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Seen and Heard International Concert Review


Paris orchestras make “La Rentrée”: September 2005 (FC)


The return from French vacation, called La Rentrée has all the major Paris orchestras presenting their season opening concerts, one after the other. It is an exhilarating and tiring week for music fans and a test of sitzfleisch for critics as the orchestras, packed together cheek to jowl, strain for attention from Tuesday through Thursday, September 13 -15.

The good news straight away is that the major venue for three of the four orchestras, the Théâtre des Champs-Elysées, has had an acoustic make-over. Over the summer, they took up the carpet, installed parquet floors and made other adjustments, increasing the reverberation time and warming the notoriously dry acoustics.

First orchestra off the block is American conductor John Nelson’s Ensemble Orchestra de Paris, whose work at the Théâtre des Champs-Elysées on Tuesday was a firm indication of how well this less-than-full size orchestra has profited from his tenure. A pleasing program included a world premier of the Symphony No. 2 .by the young French composer, Régis Campo, a Mozart concerto and Richard Strauss’ witty, engaging music for the Moliere play, Le Bourgeois Gentilhomme.

The Campo work, pleasant and rhythmically apt, is not likely, however, to become part of the standard repertory. The memory that lingers is the pale, stern profile of that old lion of the piano, Aldo Ciccolini. Playing the Concerto No. 23, his immobile face could have been carved on Mount Rushmore, the only sign of life being an almost imperceptible smile when his fingers dealt with the occasional Mozartian whimsy. His shaping of a musical phrase unfolds with an inevitable perfection of a grand artist.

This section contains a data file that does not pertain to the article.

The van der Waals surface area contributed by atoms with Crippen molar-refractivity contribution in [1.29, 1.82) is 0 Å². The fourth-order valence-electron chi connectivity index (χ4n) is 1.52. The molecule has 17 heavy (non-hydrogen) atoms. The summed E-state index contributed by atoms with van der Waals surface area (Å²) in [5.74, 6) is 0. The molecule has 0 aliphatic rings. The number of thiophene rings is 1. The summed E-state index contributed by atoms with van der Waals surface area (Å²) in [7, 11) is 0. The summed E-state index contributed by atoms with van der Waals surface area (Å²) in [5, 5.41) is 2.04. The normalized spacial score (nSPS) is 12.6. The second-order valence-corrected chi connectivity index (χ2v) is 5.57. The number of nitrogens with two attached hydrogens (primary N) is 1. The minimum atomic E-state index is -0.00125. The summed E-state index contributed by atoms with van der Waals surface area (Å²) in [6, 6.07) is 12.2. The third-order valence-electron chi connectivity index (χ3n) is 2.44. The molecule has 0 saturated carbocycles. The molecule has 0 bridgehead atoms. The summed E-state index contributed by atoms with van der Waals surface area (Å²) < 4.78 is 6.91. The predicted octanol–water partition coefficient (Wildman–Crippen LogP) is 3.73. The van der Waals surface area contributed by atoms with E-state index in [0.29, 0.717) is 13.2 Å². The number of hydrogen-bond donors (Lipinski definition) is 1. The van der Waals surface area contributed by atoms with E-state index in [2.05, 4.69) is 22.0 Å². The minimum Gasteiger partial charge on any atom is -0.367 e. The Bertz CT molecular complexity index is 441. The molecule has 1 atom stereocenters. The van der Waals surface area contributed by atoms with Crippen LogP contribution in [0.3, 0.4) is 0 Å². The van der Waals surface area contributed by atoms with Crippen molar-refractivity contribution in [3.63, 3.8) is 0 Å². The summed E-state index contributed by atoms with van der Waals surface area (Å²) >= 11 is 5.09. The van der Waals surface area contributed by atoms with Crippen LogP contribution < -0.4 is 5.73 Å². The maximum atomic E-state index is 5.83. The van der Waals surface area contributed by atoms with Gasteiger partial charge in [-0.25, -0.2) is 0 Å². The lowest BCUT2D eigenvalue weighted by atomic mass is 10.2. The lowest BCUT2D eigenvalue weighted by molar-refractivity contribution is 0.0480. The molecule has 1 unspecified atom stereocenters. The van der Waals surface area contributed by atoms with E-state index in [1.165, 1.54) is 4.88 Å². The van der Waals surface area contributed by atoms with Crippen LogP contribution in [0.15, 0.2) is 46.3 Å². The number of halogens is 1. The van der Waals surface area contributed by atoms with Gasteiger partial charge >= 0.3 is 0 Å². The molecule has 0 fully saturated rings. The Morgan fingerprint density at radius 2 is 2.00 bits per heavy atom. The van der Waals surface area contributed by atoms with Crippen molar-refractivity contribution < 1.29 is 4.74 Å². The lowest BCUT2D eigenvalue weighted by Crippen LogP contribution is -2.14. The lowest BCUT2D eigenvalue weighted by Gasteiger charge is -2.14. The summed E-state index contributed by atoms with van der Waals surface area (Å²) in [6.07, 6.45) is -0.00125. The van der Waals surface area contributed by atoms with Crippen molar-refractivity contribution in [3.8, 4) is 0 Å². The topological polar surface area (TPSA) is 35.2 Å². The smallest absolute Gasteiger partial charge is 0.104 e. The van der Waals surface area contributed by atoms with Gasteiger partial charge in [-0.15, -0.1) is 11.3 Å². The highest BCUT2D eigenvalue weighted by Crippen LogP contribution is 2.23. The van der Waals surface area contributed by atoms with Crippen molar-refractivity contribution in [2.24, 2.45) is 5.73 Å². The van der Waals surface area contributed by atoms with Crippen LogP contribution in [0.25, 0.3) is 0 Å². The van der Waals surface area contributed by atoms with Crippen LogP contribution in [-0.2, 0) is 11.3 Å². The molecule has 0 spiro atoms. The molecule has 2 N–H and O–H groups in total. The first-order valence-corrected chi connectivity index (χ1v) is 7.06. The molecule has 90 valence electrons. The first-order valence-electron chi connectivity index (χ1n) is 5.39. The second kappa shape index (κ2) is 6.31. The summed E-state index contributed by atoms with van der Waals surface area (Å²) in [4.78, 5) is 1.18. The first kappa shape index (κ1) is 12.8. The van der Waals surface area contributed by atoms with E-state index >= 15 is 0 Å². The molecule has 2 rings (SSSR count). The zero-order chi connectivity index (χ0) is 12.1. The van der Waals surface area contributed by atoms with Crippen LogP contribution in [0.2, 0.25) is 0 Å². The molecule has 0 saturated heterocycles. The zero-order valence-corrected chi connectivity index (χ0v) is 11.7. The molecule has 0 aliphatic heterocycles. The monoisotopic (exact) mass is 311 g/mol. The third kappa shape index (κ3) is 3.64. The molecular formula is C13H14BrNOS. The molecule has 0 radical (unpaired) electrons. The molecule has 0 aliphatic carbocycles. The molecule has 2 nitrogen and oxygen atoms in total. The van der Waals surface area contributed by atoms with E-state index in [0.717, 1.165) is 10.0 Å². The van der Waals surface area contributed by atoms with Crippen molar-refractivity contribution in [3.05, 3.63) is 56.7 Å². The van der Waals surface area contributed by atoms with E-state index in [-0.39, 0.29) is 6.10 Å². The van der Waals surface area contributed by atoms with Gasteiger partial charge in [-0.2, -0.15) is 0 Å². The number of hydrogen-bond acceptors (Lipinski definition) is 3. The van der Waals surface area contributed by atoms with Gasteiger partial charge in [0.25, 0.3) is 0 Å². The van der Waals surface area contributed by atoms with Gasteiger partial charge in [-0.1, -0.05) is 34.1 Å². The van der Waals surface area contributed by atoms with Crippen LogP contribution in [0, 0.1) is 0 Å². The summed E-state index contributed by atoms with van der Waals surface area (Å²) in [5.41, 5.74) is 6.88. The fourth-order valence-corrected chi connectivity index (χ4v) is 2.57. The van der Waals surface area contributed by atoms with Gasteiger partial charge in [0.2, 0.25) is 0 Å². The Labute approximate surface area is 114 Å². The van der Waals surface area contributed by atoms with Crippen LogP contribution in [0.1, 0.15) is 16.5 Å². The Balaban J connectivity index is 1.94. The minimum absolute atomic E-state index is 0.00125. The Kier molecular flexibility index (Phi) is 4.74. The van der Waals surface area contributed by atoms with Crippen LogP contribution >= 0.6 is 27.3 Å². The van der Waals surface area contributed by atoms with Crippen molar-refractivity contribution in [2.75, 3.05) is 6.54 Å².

Would that were true of the next night’s star. Lang Lang, still in his 20s, banged his way through the Piano Concerto No. 2 of Rachmaninov, with the Orchestre de Paris at the Theater Mogador, making it more of a tawdry showpiece than it need be. Why musical director Christoph Eschenbach decided to include this work on the same program with the imposing Mahler 5th Symphony is anyone’s guess.

His familiar way of conducting - razor sharp and relentlessly bright - might not please some Mahlerites who prefer old-style lingering and plenty of heavy breathing. But the orchestra can make a mighty sound when asked and, unlike young Lang Lang, Eschenbach has a clear idea of what he wants to achieve. Grumpy critics may quibble over a few imprecise attacks and lack of detail in some ensemble passages, but the force of Eschenbach’s baton sweeps all before and leaves audiences cheering at the end.

There was no imprecision in evidence back at the Théâtre des Champs-Elysées on Thursday. Kurt Masur, now in his fifth year as music director of the Orchestre National de France, has honed his orchestra into a high-performance engine, perhaps the best in France. Another Fifth Symphony, this time Prokofiev’s, is the bread and butter of Masur’s repertory and was played with glorious assurance and finesse.

The likely reason Debussy’s La Mer and Ravel’s Bolero were on the program is due to an imminent European tour by this band. Many countries are under the misapprehension that French orchestras frequently program and play French music, clearly not the case. Fearing definitive performances might be anticipated, some of the orchestra’s musicians gamely went in search of some of the original brass instruments used by orchestras in Debussy and Ravel’s time, adding interesting new sounds in these familiar works. Whether Kurt Masur is the right conductor to deliver a “French” reading of these two works is open to discussion but the works were performed with uncommon attention to detail and a minimum of perfumed languor. The Bolero, a worn cliché for many, was here a masterpiece of controlled intensity with a blazing finale.

Last Friday night was still another Fifth Symphony (Beethoven) and another Mozart 23rd by the Orchestre Philharmonique de Radio France under their music director, Myung-Wung Chung. Your surfeited reporter, however, did not budge for that. Maybe another time.


Frank Cadenhead


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Contributors: Marc Bridle (North American Editor), Martin Anderson, Patrick Burnson, Frank Cadenhead, Colin Clarke, Paul Conway, Geoff Diggines, Sarah Dunlop, Evan Dickerson Melanie Eskenazi (London Editor) Robert J Farr, Abigail Frymann, Göran Forsling, Simon Hewitt-Jones, Bruce Hodges,Tim Hodgkinson, Martin Hoyle, Bernard Jacobson, Tristan Jakob-Hoff, Ben Killeen, Bill Kenny (Regional Editor), Ian Lace, Jean Martin, John Leeman, Neil McGowan, Bettina Mara, Robin Mitchell-Boyask, Simon Morgan, Aline Nassif, Anne Ozorio, Ian Pace, John Phillips, Jim Pritchard, John Quinn, Peter Quantrill, Alex Russell, Paul Serotsky, Harvey Steiman, Christopher Thomas, John Warnaby, Hans-Theodor Wolhfahrt, Peter Grahame Woolf (Founder & Emeritus Editor)